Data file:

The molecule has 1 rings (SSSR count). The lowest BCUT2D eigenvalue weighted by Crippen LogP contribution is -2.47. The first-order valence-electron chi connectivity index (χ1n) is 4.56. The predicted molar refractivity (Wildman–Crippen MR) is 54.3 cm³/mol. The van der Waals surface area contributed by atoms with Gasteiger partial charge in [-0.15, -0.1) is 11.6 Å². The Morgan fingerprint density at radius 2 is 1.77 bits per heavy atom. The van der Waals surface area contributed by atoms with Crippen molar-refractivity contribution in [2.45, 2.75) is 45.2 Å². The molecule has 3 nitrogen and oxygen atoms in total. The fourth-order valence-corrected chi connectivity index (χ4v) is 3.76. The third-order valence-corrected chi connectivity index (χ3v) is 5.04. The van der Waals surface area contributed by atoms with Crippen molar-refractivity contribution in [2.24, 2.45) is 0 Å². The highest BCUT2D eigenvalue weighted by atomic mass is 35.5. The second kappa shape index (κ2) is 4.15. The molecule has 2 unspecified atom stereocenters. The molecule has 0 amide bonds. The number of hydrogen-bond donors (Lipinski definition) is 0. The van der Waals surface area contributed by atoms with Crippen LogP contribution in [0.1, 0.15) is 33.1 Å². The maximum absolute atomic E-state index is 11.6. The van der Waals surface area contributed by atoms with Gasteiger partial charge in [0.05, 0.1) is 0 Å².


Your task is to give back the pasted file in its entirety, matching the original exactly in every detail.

The molecule has 1 rings (SSSR count). The lowest BCUT2D eigenvalue weighted by Crippen LogP contribution is -2.47. The first-order valence-electron chi connectivity index (χ1n) is 4.56. The predicted molar refractivity (Wildman–Crippen MR) is 54.3 cm³/mol. The van der Waals surface area contributed by atoms with Gasteiger partial charge in [-0.15, -0.1) is 11.6 Å². The Morgan fingerprint density at radius 2 is 1.77 bits per heavy atom. The van der Waals surface area contributed by atoms with Crippen molar-refractivity contribution in [2.45, 2.75) is 45.2 Å². The molecule has 3 nitrogen and oxygen atoms in total. The fourth-order valence-corrected chi connectivity index (χ4v) is 3.76. The third-order valence-corrected chi connectivity index (χ3v) is 5.04. The van der Waals surface area contributed by atoms with Crippen molar-refractivity contribution in [2.24, 2.45) is 0 Å². The highest BCUT2D eigenvalue weighted by atomic mass is 35.5. The second kappa shape index (κ2) is 4.15. The molecule has 2 unspecified atom stereocenters. The molecule has 0 amide bonds. The number of hydrogen-bond donors (Lipinski definition) is 0. The van der Waals surface area contributed by atoms with Crippen LogP contribution in [0.1, 0.15) is 33.1 Å². The maximum absolute atomic E-state index is 11.6. The van der Waals surface area contributed by atoms with Gasteiger partial charge in [0.05, 0.1) is 0 Å².